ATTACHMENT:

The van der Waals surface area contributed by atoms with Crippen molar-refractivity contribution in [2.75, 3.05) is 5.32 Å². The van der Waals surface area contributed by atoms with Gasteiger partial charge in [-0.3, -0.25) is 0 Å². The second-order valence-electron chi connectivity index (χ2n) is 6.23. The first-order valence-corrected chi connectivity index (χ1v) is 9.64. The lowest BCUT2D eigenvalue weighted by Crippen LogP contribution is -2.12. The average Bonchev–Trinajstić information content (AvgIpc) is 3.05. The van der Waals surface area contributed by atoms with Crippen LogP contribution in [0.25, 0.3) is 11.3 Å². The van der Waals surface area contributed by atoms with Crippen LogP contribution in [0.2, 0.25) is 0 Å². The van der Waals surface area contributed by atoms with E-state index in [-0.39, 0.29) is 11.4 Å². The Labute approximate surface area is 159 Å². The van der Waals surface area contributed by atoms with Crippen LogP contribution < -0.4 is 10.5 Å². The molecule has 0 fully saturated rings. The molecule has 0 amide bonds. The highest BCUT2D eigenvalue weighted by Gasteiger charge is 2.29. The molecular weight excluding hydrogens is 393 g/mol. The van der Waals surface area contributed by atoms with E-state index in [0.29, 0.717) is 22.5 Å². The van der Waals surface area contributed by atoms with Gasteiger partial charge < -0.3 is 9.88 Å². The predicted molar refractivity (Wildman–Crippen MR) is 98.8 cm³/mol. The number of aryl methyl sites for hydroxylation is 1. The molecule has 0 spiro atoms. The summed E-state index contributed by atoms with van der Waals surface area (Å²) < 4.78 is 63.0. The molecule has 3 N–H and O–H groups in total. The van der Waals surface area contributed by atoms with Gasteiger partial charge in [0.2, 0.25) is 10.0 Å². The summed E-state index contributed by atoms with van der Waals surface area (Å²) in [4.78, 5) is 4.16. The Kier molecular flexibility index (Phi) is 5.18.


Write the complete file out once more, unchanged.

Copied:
The van der Waals surface area contributed by atoms with Crippen molar-refractivity contribution in [2.75, 3.05) is 5.32 Å². The van der Waals surface area contributed by atoms with Gasteiger partial charge in [-0.3, -0.25) is 0 Å². The second-order valence-electron chi connectivity index (χ2n) is 6.23. The first-order valence-corrected chi connectivity index (χ1v) is 9.64. The lowest BCUT2D eigenvalue weighted by Crippen LogP contribution is -2.12. The average Bonchev–Trinajstić information content (AvgIpc) is 3.05. The van der Waals surface area contributed by atoms with Crippen LogP contribution in [0.25, 0.3) is 11.3 Å². The van der Waals surface area contributed by atoms with Crippen LogP contribution in [0.2, 0.25) is 0 Å². The van der Waals surface area contributed by atoms with E-state index in [-0.39, 0.29) is 11.4 Å². The Labute approximate surface area is 159 Å². The van der Waals surface area contributed by atoms with Crippen LogP contribution < -0.4 is 10.5 Å². The molecule has 0 fully saturated rings. The molecule has 0 amide bonds. The highest BCUT2D eigenvalue weighted by Gasteiger charge is 2.29. The molecular weight excluding hydrogens is 393 g/mol. The van der Waals surface area contributed by atoms with E-state index in [0.29, 0.717) is 22.5 Å². The van der Waals surface area contributed by atoms with Gasteiger partial charge < -0.3 is 9.88 Å². The predicted molar refractivity (Wildman–Crippen MR) is 98.8 cm³/mol. The number of aryl methyl sites for hydroxylation is 1. The molecule has 0 spiro atoms. The summed E-state index contributed by atoms with van der Waals surface area (Å²) < 4.78 is 63.0. The molecule has 3 N–H and O–H groups in total. The van der Waals surface area contributed by atoms with Gasteiger partial charge in [0.2, 0.25) is 10.0 Å². The summed E-state index contributed by atoms with van der Waals surface area (Å²) in [4.78, 5) is 4.16. The Kier molecular flexibility index (Phi) is 5.18.